I have great respect for the mayor and town council of Oliver, but I fear they are making a grave mistake by selling Centennial Park to developers who probably care little for a town’s history and seek only profit.
Centennial Park trees have been growing since 1957, that is at least 60 years. The birds use the trees and the park is full of people, all enjoying the benefits of as natural a setting as possible.
Town council and mayor want to kill that ambience in favour of short-term gain. Throw out the campers, rip up the trees, destroy feeding and breeding grounds of the birds and install a hotel instead. And that is called progress?
On September 7 of 1967, my father Wally Smith, wrote in his column called the Orchard Run and published in the Oliver Chronicle, a piece about “serving the cult of progress.”
I quote, “ Chambers of Commerce (known formerly under the less pretentious term of Boards of Trade) are dedicated to serve this cult of progress. This means the acquisition for the community, of more people, more enterprise, more industry, and more wealth in the form of bank clearings and similar figures that add up to “prosperity.”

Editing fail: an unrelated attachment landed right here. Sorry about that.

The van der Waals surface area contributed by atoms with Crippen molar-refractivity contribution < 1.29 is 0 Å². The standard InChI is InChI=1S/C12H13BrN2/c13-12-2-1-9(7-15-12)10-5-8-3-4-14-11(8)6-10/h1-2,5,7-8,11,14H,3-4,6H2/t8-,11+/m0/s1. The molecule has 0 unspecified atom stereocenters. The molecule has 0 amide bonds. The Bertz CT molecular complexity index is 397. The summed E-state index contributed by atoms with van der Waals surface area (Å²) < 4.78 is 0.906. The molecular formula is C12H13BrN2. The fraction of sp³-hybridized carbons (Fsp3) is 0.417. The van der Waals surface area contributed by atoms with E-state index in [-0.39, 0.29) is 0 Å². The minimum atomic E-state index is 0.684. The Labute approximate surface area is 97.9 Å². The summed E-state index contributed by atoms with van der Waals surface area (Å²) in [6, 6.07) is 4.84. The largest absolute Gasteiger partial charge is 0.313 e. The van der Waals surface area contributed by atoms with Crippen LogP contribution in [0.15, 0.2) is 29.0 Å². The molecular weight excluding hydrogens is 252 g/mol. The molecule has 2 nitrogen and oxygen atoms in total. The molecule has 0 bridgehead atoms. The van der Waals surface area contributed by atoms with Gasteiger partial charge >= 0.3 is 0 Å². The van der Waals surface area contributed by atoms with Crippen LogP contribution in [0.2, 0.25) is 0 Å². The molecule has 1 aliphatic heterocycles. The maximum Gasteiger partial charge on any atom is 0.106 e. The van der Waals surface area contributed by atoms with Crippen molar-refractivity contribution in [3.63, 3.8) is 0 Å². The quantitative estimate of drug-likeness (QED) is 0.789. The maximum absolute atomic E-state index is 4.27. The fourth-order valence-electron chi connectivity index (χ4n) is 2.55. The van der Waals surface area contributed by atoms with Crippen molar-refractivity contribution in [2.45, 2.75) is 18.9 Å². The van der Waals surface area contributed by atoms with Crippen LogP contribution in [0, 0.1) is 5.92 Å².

The local Chamber of Commerce seems to be no exception to this general pattern. It has expended considerable effort in an attempt to attract more industry in the belief that more industry is good for the district. Whether it is good or otherwise depends upon one’s standard of values.
I am opposed to bringing new industry into the district. I do not believe we should remain static, for we must adapt to the changing times, but to deliberately go out and drag industry in by the scruff of the neck (accompanied by all its ills and disadvantages) is to hasten the destruction of certain natural values many of us hold in high esteem.
Our time would be better spent in keeping out industry, and any movement dedicated to that end will receive my moral support
Just consider what disturbing changes industry brings to a district. More industry means more money and more people, but the congregation of more people within a given area does not necessarily mean a greater degree of affluence and happiness for everybody. If that were so the people in large industrial cities would be the happiest and wealthiest. I don’t believe it necessary that I submit any proof to the contrary. End of quote.
Wally’s concern was that a growing population would put a severe strain on the Valley and its resources. That is still the case today.
I have tried to discover the history of Centennial Park to no avail other than it was to celebrate the province’s anniversary. I want to know why the powers of the day felt it was important enough to set aside the land.
I have come upon information that the Nk’Mip golf course has plans to build a hotel; no date has been set to break ground that I am aware of. Why would the Town of Oliver want to compete with the First Nations for hotel business?
I call upon the Town council and the mayor do the right thing and set aside the parcel of land that is called Centennial Park, in perpetuity.
Laird Smith, Oliver